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Monday, February 15, 2010

2/14/10 - Team 4, Day 1

Update from Diana McKeon, PT wound care on Team 4:

So the devastation in Haiti is great, but the people have such spirit. Today was the last of three days of a national holiday for prayer. No one worked since Thursday. As we Drove through PaP just after noon, churches were letting out and the streets were filled with people in their finest clothes. Nice dressy clothes and I couldn't believe in all of this dirt and destruction how white the shirts, pants, skirts were. They tell me that's part of the color of mourning in Haiti. The tents are everywhere along every street. Just outside of town on the way to the mission, we passed a lathe field of dirt at the foot of the mountains. The missionary president, Brad, tells us this is the mass burial site of 170,000 after the earthquake.The mission is nice- not much more rustic than some of the girl scout cabins I have camped in. The food is basic, but man did it hit the spot today! I had chicken salad in a wheat tortilla for lunch and some kind of chicken meatball with beans and rice tonight.I saw two patients this afternoon from a local menonite mission with vacs. Dr. Brannon took a patient to OR for a wound cleanout on her foot. She is about 20 and her foot was crushed under a car tire during the earthquake. Didn't look like such a bad wound, but all the long bones in her foot are broken. The girl couldn't bear to have the forefoot amputated, so we will try to heal her wound and let the bones heal as best they can. Sad. We went back down to the clinic to get organized after dinner only to have an emergency show up at our gate- a guy crashed on his motorbike and was all banged up and lost some teeth. I got to help the soca clean up the wounds and we sent him down to our ward to stay overnight. I'm clean in bed now after a cold drizzle of a shower, but it felt fabulous. It's 11:13 pm and I have a 6:30 am alarm set.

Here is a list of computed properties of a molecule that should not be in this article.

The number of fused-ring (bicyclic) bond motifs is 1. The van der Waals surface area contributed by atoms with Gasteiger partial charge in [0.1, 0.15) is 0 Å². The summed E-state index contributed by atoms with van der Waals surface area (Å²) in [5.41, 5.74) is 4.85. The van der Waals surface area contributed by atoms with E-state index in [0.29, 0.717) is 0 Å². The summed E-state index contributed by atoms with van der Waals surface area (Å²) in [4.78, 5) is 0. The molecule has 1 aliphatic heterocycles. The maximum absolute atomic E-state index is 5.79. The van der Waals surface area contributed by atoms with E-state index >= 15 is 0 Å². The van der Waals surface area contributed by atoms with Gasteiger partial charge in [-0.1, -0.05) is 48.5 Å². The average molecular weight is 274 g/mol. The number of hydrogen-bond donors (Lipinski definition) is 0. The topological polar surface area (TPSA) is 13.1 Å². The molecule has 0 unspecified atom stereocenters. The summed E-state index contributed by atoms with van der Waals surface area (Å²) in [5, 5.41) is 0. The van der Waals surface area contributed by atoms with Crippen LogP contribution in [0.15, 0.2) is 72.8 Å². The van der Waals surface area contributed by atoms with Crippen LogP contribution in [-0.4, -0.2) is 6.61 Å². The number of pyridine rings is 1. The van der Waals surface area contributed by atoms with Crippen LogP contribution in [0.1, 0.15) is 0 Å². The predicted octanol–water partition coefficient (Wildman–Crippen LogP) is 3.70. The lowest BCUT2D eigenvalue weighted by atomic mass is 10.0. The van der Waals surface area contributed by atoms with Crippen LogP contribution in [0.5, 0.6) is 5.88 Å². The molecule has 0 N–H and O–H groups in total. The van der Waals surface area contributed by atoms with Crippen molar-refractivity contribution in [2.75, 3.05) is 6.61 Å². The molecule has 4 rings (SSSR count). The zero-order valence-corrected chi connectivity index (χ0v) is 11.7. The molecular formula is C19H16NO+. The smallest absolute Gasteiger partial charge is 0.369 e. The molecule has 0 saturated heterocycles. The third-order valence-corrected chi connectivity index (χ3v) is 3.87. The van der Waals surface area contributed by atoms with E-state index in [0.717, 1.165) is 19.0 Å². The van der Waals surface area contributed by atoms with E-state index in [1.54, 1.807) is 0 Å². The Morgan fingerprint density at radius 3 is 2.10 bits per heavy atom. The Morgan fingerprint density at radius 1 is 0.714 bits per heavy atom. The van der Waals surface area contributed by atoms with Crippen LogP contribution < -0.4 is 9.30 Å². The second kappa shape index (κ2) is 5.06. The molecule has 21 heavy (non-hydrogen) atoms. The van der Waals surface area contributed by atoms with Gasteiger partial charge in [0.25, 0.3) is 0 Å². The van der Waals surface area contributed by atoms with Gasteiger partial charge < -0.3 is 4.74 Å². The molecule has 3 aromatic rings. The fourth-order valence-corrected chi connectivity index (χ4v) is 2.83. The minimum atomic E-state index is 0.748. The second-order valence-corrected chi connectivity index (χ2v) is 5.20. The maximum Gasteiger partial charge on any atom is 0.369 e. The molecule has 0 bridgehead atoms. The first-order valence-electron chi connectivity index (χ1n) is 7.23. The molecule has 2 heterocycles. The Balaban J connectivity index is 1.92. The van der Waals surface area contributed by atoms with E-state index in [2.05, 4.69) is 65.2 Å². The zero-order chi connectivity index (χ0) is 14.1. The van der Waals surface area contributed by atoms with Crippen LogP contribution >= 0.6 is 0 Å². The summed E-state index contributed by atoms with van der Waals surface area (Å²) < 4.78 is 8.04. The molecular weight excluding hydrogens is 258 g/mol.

Update from Dr. Smoot:

Day 1 started with lost bags that were later found. As we traveled through PAP to MOH, we passed rubble, trash, and lines of people celebrating national day of prayer. It's warm and dusty. Patients in the ward are calm despite circumstances. Many patients with neglected fractures and infected wounds. The team is working well together.

Picture: Pt on the freedom vac. She is at the menonite mission close by. She has a stage 3-4 on buttocks. Granulating well. Her name is Lovely. She was trapped under the rubble of the buildings for five days. Her mother was the first person who she saw on her rescue. Dr. Bob wrote about it on the TxOrtho blog. Her name is very fitting. She never complains and smiles when you change her VAC. One tough cookie, and just one example of the resiliency of the people of Haiti.

1 comment:

  1. God bless you all!! Your work and selflessness is awe inspiring.